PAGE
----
The modest white cottage beside U.S. 2 in Richmond gives little indication of its manufacturing persona, except for the pervasive aroma of smoke. It has a snug appearance, with a little retail shop, corporate offices and a lunchroom; but like the rabbit hole in Alice in Wonderland, the staircase to the "basement" leads to 35,000 square feet of high-ceilinged industry on two floors, with data processing; a 35-station call center; the manufacturing operation with curing machines, smokers, cold storage and freezers; the pick/pack center with its racks of products and web of conveyor belts; and a loading dock where FedEx and UPS trailers are filled for shipment to all parts of the country.

For much of the year, the facility is relatively quiet with 45 year-round employees; but during the peak period between mid-October and Christmas, that number balloons to about 200. The success of the business depends on an interesting blend of the traditional and the ultra-modern from shoveling a blend of chopped corncobs and maple sawdust into the smokers to extremely sophisticated computer software that ensures that packers are putting the right items into a customer's carton and that the carton is being put on the right truck to arrive at exactly the right moment. The company ships nearly 100,000 packages a year.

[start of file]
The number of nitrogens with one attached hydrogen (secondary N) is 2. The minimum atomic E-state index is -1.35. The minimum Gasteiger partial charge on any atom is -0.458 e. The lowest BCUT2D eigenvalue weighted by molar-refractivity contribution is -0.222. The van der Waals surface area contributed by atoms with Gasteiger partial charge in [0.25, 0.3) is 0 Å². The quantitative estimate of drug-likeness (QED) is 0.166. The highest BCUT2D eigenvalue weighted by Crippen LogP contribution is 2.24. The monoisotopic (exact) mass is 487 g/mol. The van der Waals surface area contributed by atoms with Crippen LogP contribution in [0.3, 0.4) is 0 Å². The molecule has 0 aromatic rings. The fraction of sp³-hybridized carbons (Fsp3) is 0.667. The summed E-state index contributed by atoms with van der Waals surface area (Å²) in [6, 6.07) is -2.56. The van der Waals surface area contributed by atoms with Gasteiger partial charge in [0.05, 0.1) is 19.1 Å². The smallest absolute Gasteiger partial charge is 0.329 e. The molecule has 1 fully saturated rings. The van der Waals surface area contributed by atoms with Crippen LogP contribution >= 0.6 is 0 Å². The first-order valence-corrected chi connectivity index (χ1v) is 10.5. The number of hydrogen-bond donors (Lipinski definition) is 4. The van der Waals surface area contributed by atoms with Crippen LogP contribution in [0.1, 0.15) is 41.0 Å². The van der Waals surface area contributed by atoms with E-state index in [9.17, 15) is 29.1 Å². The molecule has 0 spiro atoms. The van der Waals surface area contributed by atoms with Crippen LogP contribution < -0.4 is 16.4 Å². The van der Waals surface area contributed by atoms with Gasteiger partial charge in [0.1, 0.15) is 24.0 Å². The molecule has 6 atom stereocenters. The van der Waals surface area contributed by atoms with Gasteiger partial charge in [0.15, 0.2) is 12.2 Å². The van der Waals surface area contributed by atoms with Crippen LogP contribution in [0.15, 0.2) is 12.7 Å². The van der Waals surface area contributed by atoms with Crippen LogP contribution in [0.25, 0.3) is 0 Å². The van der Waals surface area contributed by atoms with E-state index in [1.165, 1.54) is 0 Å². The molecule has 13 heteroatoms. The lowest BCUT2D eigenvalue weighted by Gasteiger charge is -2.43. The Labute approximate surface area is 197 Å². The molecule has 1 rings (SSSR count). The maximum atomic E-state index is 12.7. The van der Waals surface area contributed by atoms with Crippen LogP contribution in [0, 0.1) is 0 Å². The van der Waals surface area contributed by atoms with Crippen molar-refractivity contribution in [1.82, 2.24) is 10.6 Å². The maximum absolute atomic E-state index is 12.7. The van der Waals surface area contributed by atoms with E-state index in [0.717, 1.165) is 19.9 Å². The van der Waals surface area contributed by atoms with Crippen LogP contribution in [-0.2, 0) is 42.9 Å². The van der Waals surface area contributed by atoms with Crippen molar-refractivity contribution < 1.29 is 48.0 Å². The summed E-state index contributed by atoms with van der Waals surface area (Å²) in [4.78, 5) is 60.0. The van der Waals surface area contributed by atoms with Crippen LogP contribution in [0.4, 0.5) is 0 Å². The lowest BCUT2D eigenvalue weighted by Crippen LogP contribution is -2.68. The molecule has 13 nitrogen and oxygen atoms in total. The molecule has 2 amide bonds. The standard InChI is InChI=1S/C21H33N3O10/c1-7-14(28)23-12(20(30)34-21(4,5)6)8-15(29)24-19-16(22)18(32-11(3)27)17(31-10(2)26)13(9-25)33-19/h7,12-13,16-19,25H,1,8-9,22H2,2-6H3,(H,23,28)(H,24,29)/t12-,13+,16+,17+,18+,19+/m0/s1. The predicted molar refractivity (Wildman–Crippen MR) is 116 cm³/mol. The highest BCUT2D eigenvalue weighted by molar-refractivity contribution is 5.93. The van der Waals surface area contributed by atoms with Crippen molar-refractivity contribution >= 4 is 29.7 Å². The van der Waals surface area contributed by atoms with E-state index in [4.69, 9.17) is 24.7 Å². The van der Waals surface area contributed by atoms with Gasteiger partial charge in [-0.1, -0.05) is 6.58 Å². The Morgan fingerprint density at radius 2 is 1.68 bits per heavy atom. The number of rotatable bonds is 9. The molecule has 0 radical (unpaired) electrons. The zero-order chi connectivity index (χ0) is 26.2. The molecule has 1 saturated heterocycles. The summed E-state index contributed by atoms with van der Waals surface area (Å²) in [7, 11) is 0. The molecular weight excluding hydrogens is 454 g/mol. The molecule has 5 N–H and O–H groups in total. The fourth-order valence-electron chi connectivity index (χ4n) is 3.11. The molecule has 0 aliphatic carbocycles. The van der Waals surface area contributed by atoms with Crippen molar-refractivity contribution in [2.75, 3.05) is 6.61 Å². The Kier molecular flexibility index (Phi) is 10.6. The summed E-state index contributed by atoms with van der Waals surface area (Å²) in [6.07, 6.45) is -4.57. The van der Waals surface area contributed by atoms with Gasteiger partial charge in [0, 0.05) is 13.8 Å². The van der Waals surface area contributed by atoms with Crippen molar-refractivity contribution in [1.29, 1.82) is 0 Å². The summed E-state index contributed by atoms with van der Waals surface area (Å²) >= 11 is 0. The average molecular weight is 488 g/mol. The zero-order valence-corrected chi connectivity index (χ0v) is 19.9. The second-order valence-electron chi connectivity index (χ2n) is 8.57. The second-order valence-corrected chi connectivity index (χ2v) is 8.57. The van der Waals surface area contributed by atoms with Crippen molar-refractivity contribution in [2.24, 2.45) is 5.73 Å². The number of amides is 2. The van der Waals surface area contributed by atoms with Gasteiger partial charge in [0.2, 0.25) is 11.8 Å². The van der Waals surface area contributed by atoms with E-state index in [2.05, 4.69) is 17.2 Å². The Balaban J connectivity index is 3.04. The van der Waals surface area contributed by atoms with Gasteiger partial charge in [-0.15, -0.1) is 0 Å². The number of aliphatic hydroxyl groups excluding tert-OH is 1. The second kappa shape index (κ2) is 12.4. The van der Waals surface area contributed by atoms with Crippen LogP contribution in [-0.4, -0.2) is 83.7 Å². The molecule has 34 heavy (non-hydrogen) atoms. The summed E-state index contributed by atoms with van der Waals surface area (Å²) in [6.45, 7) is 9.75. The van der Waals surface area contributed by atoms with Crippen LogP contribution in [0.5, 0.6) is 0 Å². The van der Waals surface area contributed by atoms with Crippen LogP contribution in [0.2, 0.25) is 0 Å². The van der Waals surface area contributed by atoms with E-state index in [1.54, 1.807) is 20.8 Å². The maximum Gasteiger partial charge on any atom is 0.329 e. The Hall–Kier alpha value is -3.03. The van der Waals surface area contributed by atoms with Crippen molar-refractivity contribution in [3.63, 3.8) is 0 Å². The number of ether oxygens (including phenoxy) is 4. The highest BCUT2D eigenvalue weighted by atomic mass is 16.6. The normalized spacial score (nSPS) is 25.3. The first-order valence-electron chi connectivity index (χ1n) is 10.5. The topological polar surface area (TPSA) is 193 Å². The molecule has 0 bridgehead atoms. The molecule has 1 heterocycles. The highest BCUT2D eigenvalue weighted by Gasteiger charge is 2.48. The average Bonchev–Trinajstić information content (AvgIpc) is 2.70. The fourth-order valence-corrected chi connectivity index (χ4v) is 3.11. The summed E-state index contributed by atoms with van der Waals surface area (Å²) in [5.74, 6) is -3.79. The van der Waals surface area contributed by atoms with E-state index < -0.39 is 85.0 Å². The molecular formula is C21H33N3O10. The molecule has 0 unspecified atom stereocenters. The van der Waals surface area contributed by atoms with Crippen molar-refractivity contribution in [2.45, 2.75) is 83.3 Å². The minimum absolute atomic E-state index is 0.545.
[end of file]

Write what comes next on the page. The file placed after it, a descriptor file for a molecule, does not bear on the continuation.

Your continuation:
With 600 items ranging from meats and cheese to maple syrup, mustard and even marmite (an English yeast spread) in its stores, and about 150 of those in its catalog, Harrington's relies on sophisticated systems to ensure that it meets customer expectations. R.B. credits information systems manager John Balczuk, who has been with the company for more than 22 years, with creating the system, as well as writing virtually every program. This year the company installed a new main frame, the third in its history.

The speed and accuracy of information for the operation are as important to the success of Harrington's as the talents of smokemaster Todd Liberty. "Our sales curve is so tight to Christmas, our season is so compressed, that our ability to react and manage our inventory what we have and what we need is key to fulfilling our customers' needs and not having any excess inventory," R.B. says.